1 Lakhs green cards could be wasted this year Great concern for Indians in the United States USCIS
New Delhi: Around a million employment-based green cards risk being wasted in less than two months, sparking the dissatisfaction of Indian IT professionals whose search for legal permanent residence has now spanned decades.
A green card, also known as a permanent resident card, is a document given to immigrants as proof that they have the right to live permanently in the United States.
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According to what Indian expert Sandeep Pawar told PTI, this year’s quota for job-based immigrants is 261,500, significantly higher than the typical 140,000.
“Unfortunately, under the law, if these visas are not issued before September 30, they are lost forever,” he said, as NDTV reported.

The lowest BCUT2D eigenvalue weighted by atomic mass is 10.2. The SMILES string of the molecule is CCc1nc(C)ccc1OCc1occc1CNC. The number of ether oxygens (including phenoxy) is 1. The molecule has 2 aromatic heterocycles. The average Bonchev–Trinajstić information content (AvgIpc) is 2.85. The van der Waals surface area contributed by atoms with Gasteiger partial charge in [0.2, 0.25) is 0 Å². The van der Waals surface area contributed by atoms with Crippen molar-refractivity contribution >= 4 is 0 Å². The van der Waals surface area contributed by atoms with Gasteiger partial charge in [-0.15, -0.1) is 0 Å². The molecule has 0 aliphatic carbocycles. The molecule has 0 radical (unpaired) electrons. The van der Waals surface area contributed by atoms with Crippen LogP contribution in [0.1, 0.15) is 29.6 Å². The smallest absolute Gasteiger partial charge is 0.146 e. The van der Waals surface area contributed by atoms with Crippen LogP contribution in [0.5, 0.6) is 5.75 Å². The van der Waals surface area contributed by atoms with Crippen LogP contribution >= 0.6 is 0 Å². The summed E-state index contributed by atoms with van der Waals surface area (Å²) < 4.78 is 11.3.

According to him, the current rate of processing by the United States Citizenship and Immigration Services (USCIS) indicates that more than 100,000 green cards will be discarded, a fact recently confirmed by a State Department officer responsible for assessing the use of visas.
Pawar regretted that the additional 100,000 green cards available this year were wasted if USCIS or the Biden administration did nothing.
Pawar, who fights for the rights of Indian professionals who have waited decades for green cards, said: “If USCIS does its job efficiently and quickly, these immigrants would finally have the opportunity to become permanent residents, which would take otherwise decades. As NDTV noted.
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He also pointed out that most of these potential beneficiaries come from India, which has the longest queue due to the INA’s inherently racist and discriminatory country quotas.
In a delegation, IMPACT Executive Director Neil Makhija urged President Joe Biden to reform immigration rules by removing restrictions and quotas from the green card and including 200,000 children of cardholders. long-term visas in order to protect everyone.
The US government said last week that it was processing green card applications at such a slow pace that it would run out of at least 100,000 spaces.
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